Wednesday, 22 October 2014

TV I've been watching lately...

Wednesday, 22 October 2014
We're fast approaching November and most of the new autumn shows have begun, plenty of old favourites are back, and the summer shows are a memory. But what am I enjoying watching every week, finding time to write about, or have given up on completely? Read on!

THE AFFAIR (Showtime, season 1). It's been a great two-episode start to this new Showtime drama starring Dominic West and Ruth Wilson as extra-marital lovers, with a unique flashback format that also bisects each episode into opposing perspectives on the same events. Even without those narrative devices, I'd like this The Affair in terms of the basic story and performances, but the twists are what makes this feel so compelling. And I was pleased the second episode didn't beat around the bush, so we already have an idea about why the main characters are being interviewed by cops a year after their affair began. My only vague concern is that it's hard to really side with West or Wilson's character, as each "part" of the tale casts one or t'other as the more dominant, mildly unlikeable one. Not knowing who to believe or trust is part of the show's mystery, of course, but it does mean the viewer's constantly unsure about anything... which makes it hard to settle into. ★★★☆

AMERICAN HORROR STORY: FREAK SHOW (FX, season 4). I was intending to write about this every week, like I do most years, but AHS once again prevented me from doing so. How exactly do you review this show weekly? It would just be a list of 'did you see that shit?!' exclamations, and devolve into recapping with various degrees of snark. Angela Bassett has three boobies! I'm still going to be watching it every week, of course, because there's nothing else like it on television and it can occasionally transcend its own ludicrousness. Or just out-weird its rivals. ★★☆☆

ARROW (The CW, season 3). It's business as usual for the third season of The CW's unlikely comic-book hit, with a comfortable feeling of direction and confidence now part of its DNA. I like the arrival of ex-Superman himself, Brandon Routh, as a rival businessman trying to transform ailing Starling City into glitzy Star City, and the premiere contained a big shock with a notable character's death. It's too early to say if this year's overall arc is going to be as strong as last year's, because I'm not really sure what the arc is just yet, but I don't see any reason to believe Arrow's suddenly going to become a terrible show. ★★★☆

DOCTOR WHO (BBC1, series 8). This show is a mainstay of DMD. Unlike many U.S shows that are episodic in nature, Doctor Who feels like more care is put into each hour—even if the budgets are comparatively miniscule. It just exudes charm and character, while every week offers something very different to the previous week. Series 8's been an interesting one in terms of writing, too: Peter Capaldi's divisive in a refreshing way, Jenna Coleman's been a revelation now she's getting juicier material than her big-name co-star, and the show's structure has reverted back to a simpler form. ★★★☆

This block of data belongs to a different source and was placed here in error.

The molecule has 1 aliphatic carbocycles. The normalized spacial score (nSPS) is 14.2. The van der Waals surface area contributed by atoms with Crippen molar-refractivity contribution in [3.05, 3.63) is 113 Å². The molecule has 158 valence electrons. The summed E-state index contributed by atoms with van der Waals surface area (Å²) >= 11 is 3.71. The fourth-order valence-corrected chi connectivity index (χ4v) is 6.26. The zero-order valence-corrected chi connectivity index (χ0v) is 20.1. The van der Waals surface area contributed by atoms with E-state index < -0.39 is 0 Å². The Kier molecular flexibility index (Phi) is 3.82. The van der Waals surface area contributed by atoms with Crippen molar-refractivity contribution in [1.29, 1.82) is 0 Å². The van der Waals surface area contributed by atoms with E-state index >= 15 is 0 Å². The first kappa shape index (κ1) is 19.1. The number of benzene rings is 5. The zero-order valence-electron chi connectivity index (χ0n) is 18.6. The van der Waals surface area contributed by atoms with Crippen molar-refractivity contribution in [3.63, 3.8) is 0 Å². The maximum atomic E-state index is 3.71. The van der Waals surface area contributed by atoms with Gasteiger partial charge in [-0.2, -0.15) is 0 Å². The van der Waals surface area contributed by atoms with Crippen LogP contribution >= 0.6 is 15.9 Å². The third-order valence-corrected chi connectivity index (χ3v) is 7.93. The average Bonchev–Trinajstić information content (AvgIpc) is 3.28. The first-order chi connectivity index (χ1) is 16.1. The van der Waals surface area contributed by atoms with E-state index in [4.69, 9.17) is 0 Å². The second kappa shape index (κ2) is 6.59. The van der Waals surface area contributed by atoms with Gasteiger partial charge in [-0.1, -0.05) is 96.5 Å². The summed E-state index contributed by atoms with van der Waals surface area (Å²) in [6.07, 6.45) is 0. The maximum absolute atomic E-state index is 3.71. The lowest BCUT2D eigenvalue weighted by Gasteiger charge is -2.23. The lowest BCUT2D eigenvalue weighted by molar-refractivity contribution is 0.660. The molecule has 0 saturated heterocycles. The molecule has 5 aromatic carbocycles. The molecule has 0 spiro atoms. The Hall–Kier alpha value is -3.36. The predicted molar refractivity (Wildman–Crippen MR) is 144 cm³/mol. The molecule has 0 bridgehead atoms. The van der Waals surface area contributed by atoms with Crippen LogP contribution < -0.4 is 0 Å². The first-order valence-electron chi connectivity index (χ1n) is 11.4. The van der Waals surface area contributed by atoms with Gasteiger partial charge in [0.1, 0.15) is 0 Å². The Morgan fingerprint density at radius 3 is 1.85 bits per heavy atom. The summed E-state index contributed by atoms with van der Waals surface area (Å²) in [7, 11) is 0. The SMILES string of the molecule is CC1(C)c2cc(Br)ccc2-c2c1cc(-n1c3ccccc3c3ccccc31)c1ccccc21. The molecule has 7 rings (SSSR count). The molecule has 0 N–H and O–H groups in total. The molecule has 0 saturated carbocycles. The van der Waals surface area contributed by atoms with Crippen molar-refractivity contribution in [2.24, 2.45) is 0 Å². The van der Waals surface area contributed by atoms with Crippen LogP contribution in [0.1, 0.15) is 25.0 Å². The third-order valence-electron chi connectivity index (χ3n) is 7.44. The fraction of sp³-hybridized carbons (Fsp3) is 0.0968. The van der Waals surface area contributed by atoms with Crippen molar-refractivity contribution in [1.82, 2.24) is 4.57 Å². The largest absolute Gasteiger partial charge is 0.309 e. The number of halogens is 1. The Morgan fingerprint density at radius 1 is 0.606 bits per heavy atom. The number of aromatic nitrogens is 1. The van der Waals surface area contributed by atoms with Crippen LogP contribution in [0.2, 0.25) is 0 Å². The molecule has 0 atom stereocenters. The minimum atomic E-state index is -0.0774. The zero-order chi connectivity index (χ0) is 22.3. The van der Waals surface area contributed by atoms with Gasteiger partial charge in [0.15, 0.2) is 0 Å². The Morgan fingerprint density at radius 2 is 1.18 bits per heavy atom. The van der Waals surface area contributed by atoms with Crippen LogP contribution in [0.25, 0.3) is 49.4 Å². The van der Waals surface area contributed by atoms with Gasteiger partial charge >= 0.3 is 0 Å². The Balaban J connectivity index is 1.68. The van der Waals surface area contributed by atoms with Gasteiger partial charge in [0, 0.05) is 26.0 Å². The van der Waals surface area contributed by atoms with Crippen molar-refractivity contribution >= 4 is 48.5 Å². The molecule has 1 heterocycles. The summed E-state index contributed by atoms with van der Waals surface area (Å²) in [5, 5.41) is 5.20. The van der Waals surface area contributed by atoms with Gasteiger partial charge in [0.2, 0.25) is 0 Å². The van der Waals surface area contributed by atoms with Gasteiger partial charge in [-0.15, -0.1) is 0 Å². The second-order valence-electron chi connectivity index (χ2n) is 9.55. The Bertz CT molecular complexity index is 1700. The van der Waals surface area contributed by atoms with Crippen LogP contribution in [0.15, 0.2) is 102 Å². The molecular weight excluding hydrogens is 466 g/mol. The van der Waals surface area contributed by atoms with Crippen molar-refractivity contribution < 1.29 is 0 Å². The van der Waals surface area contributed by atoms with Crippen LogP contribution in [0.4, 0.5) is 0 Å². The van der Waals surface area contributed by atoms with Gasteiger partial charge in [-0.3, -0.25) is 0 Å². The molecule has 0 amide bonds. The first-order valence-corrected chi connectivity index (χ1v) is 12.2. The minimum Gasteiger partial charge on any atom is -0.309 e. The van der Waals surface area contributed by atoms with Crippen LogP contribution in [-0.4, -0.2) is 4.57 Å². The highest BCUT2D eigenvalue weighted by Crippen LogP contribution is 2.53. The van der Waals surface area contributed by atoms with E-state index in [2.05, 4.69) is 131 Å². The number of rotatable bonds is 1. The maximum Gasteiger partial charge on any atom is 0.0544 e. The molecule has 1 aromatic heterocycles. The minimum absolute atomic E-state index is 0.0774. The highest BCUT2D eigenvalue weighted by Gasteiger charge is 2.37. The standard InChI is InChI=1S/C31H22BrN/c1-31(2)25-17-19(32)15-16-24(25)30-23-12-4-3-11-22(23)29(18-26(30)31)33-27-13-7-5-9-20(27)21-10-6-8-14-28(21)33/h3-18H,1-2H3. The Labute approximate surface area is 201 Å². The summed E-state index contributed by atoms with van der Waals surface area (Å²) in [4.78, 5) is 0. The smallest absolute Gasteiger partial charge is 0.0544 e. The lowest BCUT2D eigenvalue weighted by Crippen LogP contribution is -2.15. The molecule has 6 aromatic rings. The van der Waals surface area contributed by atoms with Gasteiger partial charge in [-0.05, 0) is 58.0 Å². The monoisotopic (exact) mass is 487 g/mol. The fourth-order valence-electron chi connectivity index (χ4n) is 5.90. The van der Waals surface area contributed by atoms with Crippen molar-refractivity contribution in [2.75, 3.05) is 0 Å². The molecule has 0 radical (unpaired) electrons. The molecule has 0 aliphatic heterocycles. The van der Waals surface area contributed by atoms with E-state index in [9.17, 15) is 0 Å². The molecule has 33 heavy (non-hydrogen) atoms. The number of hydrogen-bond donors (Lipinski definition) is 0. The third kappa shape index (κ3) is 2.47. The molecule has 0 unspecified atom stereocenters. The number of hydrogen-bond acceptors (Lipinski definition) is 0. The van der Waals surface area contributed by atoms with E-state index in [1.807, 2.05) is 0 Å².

THE FLASH (The CW, season 1). Similarly to its sibling series Arrow, The Flash has started well. I like everything about it, and appreciate the bigger potential for special effects and actual super-powers to flourish. It's fun. I will keep reviewing it, until such time as the novelty values runs out and it becomes something I prefer to simply watch because it's up-and-running and episodic reviews aren't really necessary. ★★★☆

GOTHAM (Fox, season 1). It's still on shaky ground with me, but Gotham's easy to watch and there are good ideas and visuals throughout. I will always doubt the decision to do a Batman-less prequel focusing on Jim Gordon, but this hasn't been as terrible as it might have been, and I hear that episode 5's pretty good. But it's one of those shows that could go screaming off a cliff any second, particularly with the wink-wink Batvillain cameos and foreshadowing. ★★☆☆

HOMELAND (AMC, season 4). I've stopped reviewing it, but only because there's not much to say about Homeland after three seasons. It's a mature drama that's doing a decent job after a necessary, overdue, "reboot", but it all feels less compelling to me. I don't think Carrie and Saul will ever evolve much, because life-altering things like mental health, marital strife, and motherhood have never become the show's focus or natural areas of strength. ★★☆☆

INTRUDERS (BBC America, season 1). I finished watching BBC America's fantasy thriller about a secret society of 'bodysnatchers' just last night. Fantastically creepy mood and a great performance from child actress Millie Brown, but this played things far too close to its chest for my liking. I still have no real understanding of how the bodysnatching works. Do they hijack unwilling hosts? Are they supposed to live peacefully inside another body? What's the 9's thing about? Maybe I missed some of the answers along the way, because my viewing was a little scattershot. It all felt too oblique to me. ★★☆☆